Friday, June 16, 2006

DUMPLINGS/GAAU JI - abortions are yummy

I think it's fair to say that this film is all about eating aborted foetuses. Because it is. But it's not a gore flick, or a horror flick, or some awful and tasteless B-movie from the vaults of Japan. Rather director Fruit Chan, aided by a powerful and capable cast, has created a movie that challenges our preconceptions and our hypocrisies on several hitherto taboo subjects.

The basic plot follows Mrs Li (
Miriam Yeung Chin Wah), an ex-actress and glamourous star, who enlists Mei's (Bei Ling) help in recapturing her youthful looks to regain the (sexual) attention of her philandering husband Mr Li (Tony Leung Ka Fai) - who's fucking everything but the kitchen sink, because, put simply, he likes a fresh piece of ass.

Unfortunately, Aunt Mei's miraculous youth restoring therapy involves eating chinese dumplings made out of chopped up and stewed aborted foetuses. Mei herself was an abortionist in China, before her discovery of the healing properties her patented cannabalistic practice. Bai Ling is stunning as Mei - her performance is as witty as it is serious - she manages to inject comedy and drama where none seemed possible - give the girl an Oscar.

So the plot's a bit grim, and make no mistake about it, there's nothing hidden in this film. That's the wonderful thing about it, it's honest. It graphically depicts a second trimester back-street abortion - it shows the chopping up and preparation of food using first trimester foetuses - the sex scenes are as explicit as they need to be without erring into pornography. This film, cinematographically, is not for the faint hearted. And, just as Argentina's display today against Serbia and Montenegro was a masterclass in fluid, attacking football - DUMPLINGS is a masterclass in film-making. The shots are perfect - it's shocking without being overly graphic - it employs clever tricks like reflections in knives, subverted camera angles, and wonderful wonderful sound effects. The munching of dumplings. The cracking of bones. The plop of a baby into a bowl of water. Marvellous.

But as well as being graphically and thematically captivating and shocking, the film is also genuinely challenging. It passes social comment of the societal pressures on women (and men) to look young, and the lengths we will go to to achieve this goal. It shows us what we are spared by the closed walls of the termination of pregnancy centres - the full horror of a second trimester abortion. It deals with incest, rape, and cannabalism. And it does all these things realistically, without passing too much insulting or obvious editorial comment.

Is this an anti-abortion film? Not in the traditional sense, no. It shows abortion as it is, not as we like to think of it - and it does criticise the horror of the "one child, one family" law in China. But at the same time, it displays the reality of what can happen if we make abortion illegal, following tangentially the drama of a young mother seeking an abortion from Mei. It was a thought provoking experience, one that was moving and uncomfortable all at once. It elevates the debate on abortion above the level of crude, trans-atlantic bickering onto a plain of real intellectual debate. While we cannot deny the homologous nature of the second trimester foetus and the neo-nate and the tragedy of it's death, and the awful sterility of the Chinese abortion clinic - we are confronted with the equally tragic and horrifying notion of the back-street, black-market abortionist, and the tough moral challenges that are faced in some exceptional circumstances.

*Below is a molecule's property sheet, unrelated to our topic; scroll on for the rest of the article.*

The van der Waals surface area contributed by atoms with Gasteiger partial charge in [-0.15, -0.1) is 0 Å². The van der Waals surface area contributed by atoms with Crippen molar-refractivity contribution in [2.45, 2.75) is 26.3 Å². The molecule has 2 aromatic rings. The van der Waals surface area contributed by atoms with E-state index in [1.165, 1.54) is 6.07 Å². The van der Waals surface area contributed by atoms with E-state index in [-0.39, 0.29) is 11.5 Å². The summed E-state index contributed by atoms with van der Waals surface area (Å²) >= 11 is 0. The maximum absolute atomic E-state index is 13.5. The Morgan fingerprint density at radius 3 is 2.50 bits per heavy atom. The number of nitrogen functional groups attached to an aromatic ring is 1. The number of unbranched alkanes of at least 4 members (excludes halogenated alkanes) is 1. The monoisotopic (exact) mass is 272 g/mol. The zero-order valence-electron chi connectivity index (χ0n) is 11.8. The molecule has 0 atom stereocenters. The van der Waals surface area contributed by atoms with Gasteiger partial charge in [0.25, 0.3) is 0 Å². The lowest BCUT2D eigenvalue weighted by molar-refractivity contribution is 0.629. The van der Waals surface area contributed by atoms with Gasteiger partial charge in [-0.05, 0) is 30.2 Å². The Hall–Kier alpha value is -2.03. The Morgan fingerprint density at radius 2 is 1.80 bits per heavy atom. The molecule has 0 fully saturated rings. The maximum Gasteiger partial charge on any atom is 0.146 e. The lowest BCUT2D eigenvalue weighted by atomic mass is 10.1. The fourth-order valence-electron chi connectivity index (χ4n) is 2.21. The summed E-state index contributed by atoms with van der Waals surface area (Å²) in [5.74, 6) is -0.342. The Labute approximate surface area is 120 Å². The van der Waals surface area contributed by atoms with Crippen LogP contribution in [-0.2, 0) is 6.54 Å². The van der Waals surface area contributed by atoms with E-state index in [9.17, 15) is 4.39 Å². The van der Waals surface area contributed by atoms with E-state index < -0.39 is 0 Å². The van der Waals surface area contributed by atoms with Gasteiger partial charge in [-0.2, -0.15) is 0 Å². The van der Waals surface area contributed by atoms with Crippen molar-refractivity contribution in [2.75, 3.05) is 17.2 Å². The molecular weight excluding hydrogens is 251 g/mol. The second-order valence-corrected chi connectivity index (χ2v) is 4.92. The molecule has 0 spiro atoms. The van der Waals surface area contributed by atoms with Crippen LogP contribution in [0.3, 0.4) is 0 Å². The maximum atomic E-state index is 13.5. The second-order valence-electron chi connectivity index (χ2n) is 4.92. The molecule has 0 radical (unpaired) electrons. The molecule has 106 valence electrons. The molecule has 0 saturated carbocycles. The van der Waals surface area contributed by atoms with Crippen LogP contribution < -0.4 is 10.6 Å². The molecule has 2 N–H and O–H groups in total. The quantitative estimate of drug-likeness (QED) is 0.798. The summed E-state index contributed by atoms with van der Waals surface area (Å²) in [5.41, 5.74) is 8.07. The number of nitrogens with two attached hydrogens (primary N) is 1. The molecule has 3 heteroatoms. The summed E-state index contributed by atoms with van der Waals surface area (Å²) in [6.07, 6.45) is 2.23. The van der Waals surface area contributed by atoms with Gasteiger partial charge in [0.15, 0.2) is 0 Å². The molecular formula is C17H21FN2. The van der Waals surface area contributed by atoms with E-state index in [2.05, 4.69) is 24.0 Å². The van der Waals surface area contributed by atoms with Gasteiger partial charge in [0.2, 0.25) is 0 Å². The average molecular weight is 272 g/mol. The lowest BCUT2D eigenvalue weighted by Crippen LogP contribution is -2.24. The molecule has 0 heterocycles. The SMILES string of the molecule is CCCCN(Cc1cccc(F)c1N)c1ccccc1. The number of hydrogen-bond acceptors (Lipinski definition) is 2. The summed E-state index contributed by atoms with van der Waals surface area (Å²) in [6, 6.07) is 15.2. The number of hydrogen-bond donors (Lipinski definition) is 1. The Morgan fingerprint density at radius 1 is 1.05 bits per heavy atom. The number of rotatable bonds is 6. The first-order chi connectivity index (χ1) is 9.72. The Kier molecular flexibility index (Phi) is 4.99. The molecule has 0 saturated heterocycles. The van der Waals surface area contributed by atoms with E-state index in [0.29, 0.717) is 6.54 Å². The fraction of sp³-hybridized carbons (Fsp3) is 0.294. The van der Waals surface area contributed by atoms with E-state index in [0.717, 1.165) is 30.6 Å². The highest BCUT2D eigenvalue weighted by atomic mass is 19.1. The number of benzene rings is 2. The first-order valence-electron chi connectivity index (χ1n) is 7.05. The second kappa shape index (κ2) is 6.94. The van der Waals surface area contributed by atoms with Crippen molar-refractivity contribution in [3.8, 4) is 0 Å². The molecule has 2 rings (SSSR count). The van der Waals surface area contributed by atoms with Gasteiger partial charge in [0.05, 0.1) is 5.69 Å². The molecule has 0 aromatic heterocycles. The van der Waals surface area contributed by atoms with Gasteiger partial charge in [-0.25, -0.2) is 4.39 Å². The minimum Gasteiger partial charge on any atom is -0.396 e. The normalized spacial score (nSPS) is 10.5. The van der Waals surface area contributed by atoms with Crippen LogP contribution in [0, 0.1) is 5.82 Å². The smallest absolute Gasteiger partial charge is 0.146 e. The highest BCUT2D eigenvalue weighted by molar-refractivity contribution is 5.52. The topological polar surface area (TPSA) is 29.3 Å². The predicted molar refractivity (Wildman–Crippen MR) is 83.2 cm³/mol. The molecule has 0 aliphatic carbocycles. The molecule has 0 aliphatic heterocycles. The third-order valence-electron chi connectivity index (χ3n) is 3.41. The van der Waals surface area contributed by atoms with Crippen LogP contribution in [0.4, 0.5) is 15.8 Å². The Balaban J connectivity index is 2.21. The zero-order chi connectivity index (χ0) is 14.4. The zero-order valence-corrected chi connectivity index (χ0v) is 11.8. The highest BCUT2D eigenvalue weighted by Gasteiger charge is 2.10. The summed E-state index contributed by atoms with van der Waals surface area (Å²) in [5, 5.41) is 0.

This really is a great film - one that I can wholeheartedly recommend. While it doesn't stir its audience the the heights of passion and back - or claim frights or adventure - it captivates the viewer in a story that it proves impossible to take ones eyes off. It will provide charming if inappropriate dinner-time conversation for afterward - and will have you chewing over the concepts late into the night, even after Match of the Day has ended. All in all, another fine flick from the far east. Go see!

DUMPLINGS/GAAU opened in South Korea in 2004 and in Germany and Austria in 2005. It went on release in France in April 2006 and is currently on release in the UK. I'd put good money on the proposition that it will never get a cinematic release in the US.

1 comment:

  1. As Nik said, this movie is not a horror flick as the marketing would have you believe, but it IS horrifying. It is also a dark and intelligent satire on the superficiality of modern society and hypocrisy of what can and can't be killed and eaten. The movie is essentially a glorious two-hander between Bai Ling and Miriam Yeung. I was honestly surprised by Bai Ling's brilliant portrayal of the vulgar, physically intense dumpling-cook. And Miriam Yeung brings real pathos to the role of Mrs Li - trapped in a loveless marriage and wearing a succession of lurid Hermes handbags and scarves. Seriously, did this production have sponsorship or did they just buy all those Kelly bags?! Two other gifts are the small role by Tony Yeung Ka Fa. He has been aged with the help of make-up and hair-dye for this role but brings the same edgy-cool that we saw in his role as Big D in ELECTION/HAK SE WUI. But for me, the biggest thrill is the cinematography of Chris Doyle. Known to most as the guy who shot IN THE MOOD FOR LOVE AND 2046, we get all his trademark shots in the flick. Technically masterful, no one makes women look better, photographs sex more sensitively or honestly, or picks up on the detritus of modern life more lovingly. See this film if for nothing other than his photography.